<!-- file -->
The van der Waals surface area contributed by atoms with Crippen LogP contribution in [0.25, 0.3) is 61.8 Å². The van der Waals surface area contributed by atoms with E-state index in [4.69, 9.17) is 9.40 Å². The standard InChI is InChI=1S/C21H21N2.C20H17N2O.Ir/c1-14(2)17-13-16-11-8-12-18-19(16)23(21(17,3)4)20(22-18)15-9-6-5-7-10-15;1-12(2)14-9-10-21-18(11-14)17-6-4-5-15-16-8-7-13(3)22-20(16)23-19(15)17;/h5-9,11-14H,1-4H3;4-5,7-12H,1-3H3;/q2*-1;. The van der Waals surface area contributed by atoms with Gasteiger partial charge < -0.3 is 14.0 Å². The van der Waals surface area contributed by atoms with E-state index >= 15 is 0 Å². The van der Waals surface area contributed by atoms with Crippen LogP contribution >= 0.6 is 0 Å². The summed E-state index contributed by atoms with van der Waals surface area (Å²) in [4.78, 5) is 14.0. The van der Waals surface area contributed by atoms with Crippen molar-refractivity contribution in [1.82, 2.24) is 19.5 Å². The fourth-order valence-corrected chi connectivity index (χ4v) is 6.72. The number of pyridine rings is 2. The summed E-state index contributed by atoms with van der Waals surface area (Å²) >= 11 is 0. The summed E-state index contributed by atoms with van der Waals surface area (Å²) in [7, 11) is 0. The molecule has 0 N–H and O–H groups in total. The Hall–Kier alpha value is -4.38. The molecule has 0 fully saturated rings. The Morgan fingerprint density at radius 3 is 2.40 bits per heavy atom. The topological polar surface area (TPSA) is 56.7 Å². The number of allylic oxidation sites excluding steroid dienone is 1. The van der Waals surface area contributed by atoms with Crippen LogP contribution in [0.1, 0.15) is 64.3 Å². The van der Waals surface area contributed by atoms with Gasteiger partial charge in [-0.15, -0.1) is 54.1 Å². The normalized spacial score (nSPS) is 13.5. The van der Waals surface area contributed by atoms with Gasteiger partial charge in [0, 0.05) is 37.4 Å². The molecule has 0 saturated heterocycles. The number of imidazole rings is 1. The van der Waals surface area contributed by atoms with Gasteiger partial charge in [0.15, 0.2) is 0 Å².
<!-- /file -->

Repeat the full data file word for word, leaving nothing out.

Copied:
The van der Waals surface area contributed by atoms with Crippen LogP contribution in [0.25, 0.3) is 61.8 Å². The van der Waals surface area contributed by atoms with E-state index in [4.69, 9.17) is 9.40 Å². The standard InChI is InChI=1S/C21H21N2.C20H17N2O.Ir/c1-14(2)17-13-16-11-8-12-18-19(16)23(21(17,3)4)20(22-18)15-9-6-5-7-10-15;1-12(2)14-9-10-21-18(11-14)17-6-4-5-15-16-8-7-13(3)22-20(16)23-19(15)17;/h5-9,11-14H,1-4H3;4-5,7-12H,1-3H3;/q2*-1;. The van der Waals surface area contributed by atoms with Gasteiger partial charge < -0.3 is 14.0 Å². The van der Waals surface area contributed by atoms with E-state index >= 15 is 0 Å². The van der Waals surface area contributed by atoms with Crippen LogP contribution >= 0.6 is 0 Å². The summed E-state index contributed by atoms with van der Waals surface area (Å²) in [4.78, 5) is 14.0. The van der Waals surface area contributed by atoms with Crippen molar-refractivity contribution in [1.82, 2.24) is 19.5 Å². The fourth-order valence-corrected chi connectivity index (χ4v) is 6.72. The number of pyridine rings is 2. The summed E-state index contributed by atoms with van der Waals surface area (Å²) >= 11 is 0. The summed E-state index contributed by atoms with van der Waals surface area (Å²) in [7, 11) is 0. The molecule has 0 N–H and O–H groups in total. The Hall–Kier alpha value is -4.38. The molecule has 0 fully saturated rings. The Morgan fingerprint density at radius 3 is 2.40 bits per heavy atom. The topological polar surface area (TPSA) is 56.7 Å². The number of allylic oxidation sites excluding steroid dienone is 1. The van der Waals surface area contributed by atoms with Crippen LogP contribution in [0.1, 0.15) is 64.3 Å². The van der Waals surface area contributed by atoms with Gasteiger partial charge in [-0.15, -0.1) is 54.1 Å². The normalized spacial score (nSPS) is 13.5. The van der Waals surface area contributed by atoms with Gasteiger partial charge in [0, 0.05) is 37.4 Å². The molecule has 0 saturated heterocycles. The number of imidazole rings is 1. The van der Waals surface area contributed by atoms with Gasteiger partial charge in [0.15, 0.2) is 0 Å².